Fabiola Santiago

Fidel Castro leaves this world with more blood on his hands

Cubans wait for the passage of Fidel Castro's ashes outside of Ranchuelo, Cuba on Wednesday, November 30, 2016.
Cubans wait for the passage of Fidel Castro's ashes outside of Ranchuelo, Cuba on Wednesday, November 30, 2016. adiaz@miamiherald.com

In the wake of his death, as his ashes travel across the island in a tiny coffin, Fidel Castro leaves behind a new trail of victims in Cuba. A hero’s military cortege and burial for the tyrant — and imposed mourning, brutal beatings and jail for Cubans who dare to see him for what he was.

These fresh victims of the dictatorship, hidden from the worldwide media dutifully covering the dictator’s farewell, have names and history. They have families who love them. They have dreams for Cuba, too.

In Havana, a bold graffiti artist committed to telling his truth — Danilo Maldonado, aka “El Sexto” — dares to violate curfew and strolls a dark stretch of his city, expressing with spray paint and in a video message his disdain for Castro. He’s arrested and severely beaten at a detention center.

Cuban artist Danilo Maldonado, known as "El Sexto," was picked up by authorities on Saturday after he posted a video of himself mocking Fidel Castro's death. He is being held at a police station in Guanabacoa, a municipality of Havana. Relatives s

In Cárdenas, hometown of the infamous Elian Gonzalez and his Castro-worshiping family, dissident Eduardo Pacheco opens the door to his house after a rock is thrown and he’s attacked by Cuban police, who beat him so badly he has to be hospitalized. His family isn’t allowed to see him. His crime: refusing to mourn Fidel Castro.

In the small eastern town of Yaguabo near Bayamo, on the funeral procession’s route, 28-year-old Erisdel Benitez Moya, father of two young children, is plucked from his home and arrested. No reason other than membership in a peaceful dissident group inspired by Huber Matos, a top commander in Castro’s army who broke with Castro over his turn to communism and was imprisoned for 20 years. Matos died at age 95 in Miami exile two years ago.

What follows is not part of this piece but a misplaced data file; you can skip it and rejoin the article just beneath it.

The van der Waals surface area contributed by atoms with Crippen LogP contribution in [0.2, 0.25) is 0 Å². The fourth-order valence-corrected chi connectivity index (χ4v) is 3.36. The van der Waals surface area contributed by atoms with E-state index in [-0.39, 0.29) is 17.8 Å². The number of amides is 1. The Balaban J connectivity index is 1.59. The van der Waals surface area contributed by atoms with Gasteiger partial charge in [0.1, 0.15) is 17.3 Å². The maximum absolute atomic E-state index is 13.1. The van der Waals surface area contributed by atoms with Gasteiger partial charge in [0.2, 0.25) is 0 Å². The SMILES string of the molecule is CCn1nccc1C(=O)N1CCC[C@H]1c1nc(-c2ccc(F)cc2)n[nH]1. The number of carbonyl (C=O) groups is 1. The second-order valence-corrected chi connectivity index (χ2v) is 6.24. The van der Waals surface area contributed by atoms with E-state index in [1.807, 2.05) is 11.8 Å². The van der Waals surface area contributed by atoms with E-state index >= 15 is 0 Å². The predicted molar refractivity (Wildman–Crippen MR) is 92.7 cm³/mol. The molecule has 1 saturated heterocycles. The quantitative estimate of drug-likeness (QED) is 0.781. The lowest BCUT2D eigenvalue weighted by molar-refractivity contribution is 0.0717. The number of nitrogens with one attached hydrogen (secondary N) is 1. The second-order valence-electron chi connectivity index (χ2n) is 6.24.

The same happens in Holguín to Eduardo Cardet, a coordinator for the Christian Liberation Movement, before the caravan approaches the historic city where Pope Francis said Mass. He’s beaten to a pulp, arrested, his family warned that he’s facing 15 years in prison.

The view presented to the world is that all of Cuba loves its despot, but that’s not true. El Sexto, Pacheco, Moya, Cardet — and countless others who weren’t captured on video, who weren’t lucky enough to have relatives in Miami to publicly denounce the abuse — are paying the price for living their truths.

The new beatings and arrests fly in the face of those who see Castro through the prism of the firebrand revolutionary myth. Without enough worldwide outrage to stop the established routine of daily human-rights abuses, the glossing over of Castroism’s crimes only lengthens the misery of Cubans. It’s as if the world has lost to longevity and fatigue the capacity to feel outrage at the dictatorship and compassion for its people.

Fidel Castro leaves this world as he launched his revolutionary adventure — with more blood on his hands.

As Nobel laureate Mario Vargas Llosa told Spain’s El Pais: “A Castro no lo absolverá la historia.” History will not absolve him.

A lifetime of victims are the damning lines in his résumé. None so innocent as the 11-year-old with the cherubic face, Yousell Pérez Tacoronte, drowned at sea by Cuban patrol boats as his parents attempted to flee Cuba in a tugboat in 1994. All of the victims’ stories — including those executed without trial by impromptu firing squad, among them 71 supporters of former dictator Fulgencio Batista in one bloody day alone on Jan. 11, 1959 — are chronicled in the Cuba Archive’s Truth & Memory Project based in Washington, D.C. Human rights watch groups also have documented six decades of abuses.

On the island, behind closed doors this week, as the fallen guerrillero travels back to where it all began in the city of Santiago, dissidents peer through windows as guards assigned to keep them under control stand ready to strike. At great risk, some ordinary Cubans do dare to thoughtfully discuss their complex reactions to Castro’s death. They’re an army of real people — Cubans with dreams of a peaceful, prosperous, democratic society — silenced so that the comandante can have his day without a sliver of the scorn he deserves.

“Cuba’s longest-serving president,” Canadian Prime Minister Justin Trudeau dubbed the hemisphere’s longest-serving dictator, and one of the world’s most brutal as well. Trudeau, who displays a kind heart for other causes, expressed “deep sorrow” for his death.

The only deep sorrow is that of the Cuban people who suffered — and still needlessly suffer — under the Castro brothers’ rule.

“I find myself crying unexpectedly,” said Maria Elena Prio, the daughter of Cuba’s last democratically elected president, Carlos Prio Socarras. “Crying for the damage Castro did that cannot be undone by his death — the lives lost, the pain caused by family separation, the economic and moral hardship suffered by Cubans on the island for so long, the silenced dreams and thoughts of a generation, the prison suffered by freedom-loving men and women, and so much more. And for the Cubans, like my father, who did not live to see this day. But the true day of rejoicing is not yet here because Cuba is still slave to another dictator — but that day will come! I have no doubt. Ya viene llegando.”

Cuba’s new day will come.

But for now, there’s repression, more Castroism, more pain and separation, a new generation of accomplices — and a new trail of victims.

How macabre and appropriate for the dictator’s last ride.

This is who he was.